The report was written by Mike Hutton and identifies opportunities that will save lives, deliver better patient outcomes, improve efficiency and reduce unwarranted variations between hospitals.
The report is primarily focused on spinal emergency conditions such as spinal cord injury and spinal infection, as well as the management of common conditions such as back and sciatica pain — which affects one third of the population at any one time and 84% of the population in their lifetime.
What the report found
The GIRFT spinal services report found replacing short term relief injections with long term physical and psychological rehabilitation programmes could help tens of thousands more patients cope with debilitating back pain.
The report's 22 recommendations bring opportunities to improve the patient experience through earlier discharge from hospital and reducing cancelled operations, and could deliver cost efficiencies of up to £27 million.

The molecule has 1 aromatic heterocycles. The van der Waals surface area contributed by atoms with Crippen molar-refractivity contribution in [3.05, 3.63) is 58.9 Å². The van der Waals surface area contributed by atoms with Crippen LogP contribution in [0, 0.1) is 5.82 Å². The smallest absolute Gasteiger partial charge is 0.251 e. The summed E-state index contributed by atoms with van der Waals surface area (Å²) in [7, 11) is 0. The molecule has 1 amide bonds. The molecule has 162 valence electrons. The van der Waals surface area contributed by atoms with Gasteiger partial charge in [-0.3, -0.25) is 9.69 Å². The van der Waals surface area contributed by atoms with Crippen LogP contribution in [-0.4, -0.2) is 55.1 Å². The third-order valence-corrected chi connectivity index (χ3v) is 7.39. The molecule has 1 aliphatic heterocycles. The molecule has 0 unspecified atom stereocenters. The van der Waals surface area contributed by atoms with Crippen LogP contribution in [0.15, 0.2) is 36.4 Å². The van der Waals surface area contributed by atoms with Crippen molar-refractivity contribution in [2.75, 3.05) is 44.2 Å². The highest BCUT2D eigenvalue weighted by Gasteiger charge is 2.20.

Key recommendations include:
- all major trauma centres to have the ability 24/7 to stabilise and decompress the spine in patients with fractured and dislocated spines
- suggested changes to the referral pathway of paediatric spinal deformity patients to enable children to be treated close to home where appropriate, at a centre with the shortest waiting time
- access to 24 hour MRI scanning in all hospitals for patients with suspected cauda equina syndrome (a spinal emergency which can lead to limb paralysis and permanent loss of bowel and bladder function if not treated quickly)